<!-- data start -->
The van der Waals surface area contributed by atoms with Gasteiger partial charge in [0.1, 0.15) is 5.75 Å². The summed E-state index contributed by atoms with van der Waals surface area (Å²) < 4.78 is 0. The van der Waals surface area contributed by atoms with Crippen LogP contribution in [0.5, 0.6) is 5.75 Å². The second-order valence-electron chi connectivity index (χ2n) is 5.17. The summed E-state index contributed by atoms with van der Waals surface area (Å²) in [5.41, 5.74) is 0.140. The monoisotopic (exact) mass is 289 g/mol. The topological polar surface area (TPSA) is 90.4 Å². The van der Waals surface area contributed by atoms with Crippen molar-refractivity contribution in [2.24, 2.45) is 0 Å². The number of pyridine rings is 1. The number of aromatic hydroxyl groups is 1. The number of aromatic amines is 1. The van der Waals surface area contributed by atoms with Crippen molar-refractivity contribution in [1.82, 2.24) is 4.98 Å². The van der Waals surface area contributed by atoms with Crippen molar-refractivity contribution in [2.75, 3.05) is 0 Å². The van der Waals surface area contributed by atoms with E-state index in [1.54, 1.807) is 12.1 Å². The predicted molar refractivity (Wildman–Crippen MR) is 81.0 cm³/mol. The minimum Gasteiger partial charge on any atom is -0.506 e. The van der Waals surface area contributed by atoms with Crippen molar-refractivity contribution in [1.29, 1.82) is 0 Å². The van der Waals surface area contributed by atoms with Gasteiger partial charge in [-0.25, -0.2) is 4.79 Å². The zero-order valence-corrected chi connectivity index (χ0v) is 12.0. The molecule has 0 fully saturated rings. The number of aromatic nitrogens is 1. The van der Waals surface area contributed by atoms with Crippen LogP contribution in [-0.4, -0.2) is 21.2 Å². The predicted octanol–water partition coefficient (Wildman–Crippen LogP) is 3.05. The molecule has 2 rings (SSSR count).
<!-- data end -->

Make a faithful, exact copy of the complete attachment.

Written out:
The van der Waals surface area contributed by atoms with Gasteiger partial charge in [0.1, 0.15) is 5.75 Å². The summed E-state index contributed by atoms with van der Waals surface area (Å²) < 4.78 is 0. The van der Waals surface area contributed by atoms with Crippen LogP contribution in [0.5, 0.6) is 5.75 Å². The second-order valence-electron chi connectivity index (χ2n) is 5.17. The summed E-state index contributed by atoms with van der Waals surface area (Å²) in [5.41, 5.74) is 0.140. The monoisotopic (exact) mass is 289 g/mol. The topological polar surface area (TPSA) is 90.4 Å². The van der Waals surface area contributed by atoms with Crippen molar-refractivity contribution in [2.24, 2.45) is 0 Å². The number of pyridine rings is 1. The number of aromatic hydroxyl groups is 1. The number of aromatic amines is 1. The van der Waals surface area contributed by atoms with Crippen molar-refractivity contribution in [1.82, 2.24) is 4.98 Å². The van der Waals surface area contributed by atoms with Crippen molar-refractivity contribution in [2.75, 3.05) is 0 Å². The van der Waals surface area contributed by atoms with E-state index in [1.54, 1.807) is 12.1 Å². The predicted molar refractivity (Wildman–Crippen MR) is 81.0 cm³/mol. The minimum Gasteiger partial charge on any atom is -0.506 e. The van der Waals surface area contributed by atoms with Crippen molar-refractivity contribution in [1.29, 1.82) is 0 Å². The van der Waals surface area contributed by atoms with Gasteiger partial charge in [-0.25, -0.2) is 4.79 Å². The zero-order valence-corrected chi connectivity index (χ0v) is 12.0. The molecule has 0 fully saturated rings. The number of aromatic nitrogens is 1. The van der Waals surface area contributed by atoms with Crippen LogP contribution in [-0.4, -0.2) is 21.2 Å². The predicted octanol–water partition coefficient (Wildman–Crippen LogP) is 3.05. The molecule has 2 rings (SSSR count).